Express Online Training is a fully accredited Registered Training Organisation providing the online RSA course across a number of Australian states and territories. We currently offer online RSA certificates that can be used for employment in Queensland, Western Australia, South Australia, the Northern Territory, the Australian Capital Territory, and Tasmania. Those wishing to work within the alcohol supply and service industry in New South Wales and Victoria will need to complete their RSA course in a face-to-face classroom.
There are many reasons to choose Express Online Training for your online RSA course. Our courses are available 24/7, so you can work through them at a time that suits your schedule. To help with this, the courses can also be paused and resumed as needed, with progress saved, allowing students to complete the course across multiple different devices. We provide local support 7 days a week, including late on weekdays, and are happy to chat through any issues you may run into while completing your RSA.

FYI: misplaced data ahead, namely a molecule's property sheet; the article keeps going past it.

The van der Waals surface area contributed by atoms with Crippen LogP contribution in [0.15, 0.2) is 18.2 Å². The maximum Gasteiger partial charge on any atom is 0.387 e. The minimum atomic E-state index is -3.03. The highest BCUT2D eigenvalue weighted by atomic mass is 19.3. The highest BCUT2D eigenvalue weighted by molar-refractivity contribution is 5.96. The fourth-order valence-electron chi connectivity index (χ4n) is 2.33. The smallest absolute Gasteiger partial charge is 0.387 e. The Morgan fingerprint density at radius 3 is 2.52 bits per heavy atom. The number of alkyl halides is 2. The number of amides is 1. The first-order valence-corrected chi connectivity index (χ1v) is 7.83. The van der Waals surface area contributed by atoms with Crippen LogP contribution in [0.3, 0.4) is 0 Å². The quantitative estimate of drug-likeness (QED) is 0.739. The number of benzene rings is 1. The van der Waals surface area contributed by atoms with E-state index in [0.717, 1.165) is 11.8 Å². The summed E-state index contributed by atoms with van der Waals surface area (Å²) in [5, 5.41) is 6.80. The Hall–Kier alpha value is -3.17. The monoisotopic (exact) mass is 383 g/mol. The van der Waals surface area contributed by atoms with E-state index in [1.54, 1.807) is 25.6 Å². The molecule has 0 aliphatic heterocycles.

Express Online Training offers a Start Now – Pay Later option, plus Afterpay, which lets you break the cost of the course into 4 interest-free payments. We’ll also beat any competitor price by 10%.
Australia has a long history of alcohol sale and supply laws and regulation. From the first iteration of the RSA we know today introduced in the Publicans Licensing Acts Consolidation Act to the 17-year alcohol prohibition that occurred in the ACT from 1911 to 1928, the fascinating story of alcohol legislation in Australia showcases its importance and evolution over time.
When it comes to completing an RSA course, consider choosing Express Online Training for a convenient, affordable, and supportive experience.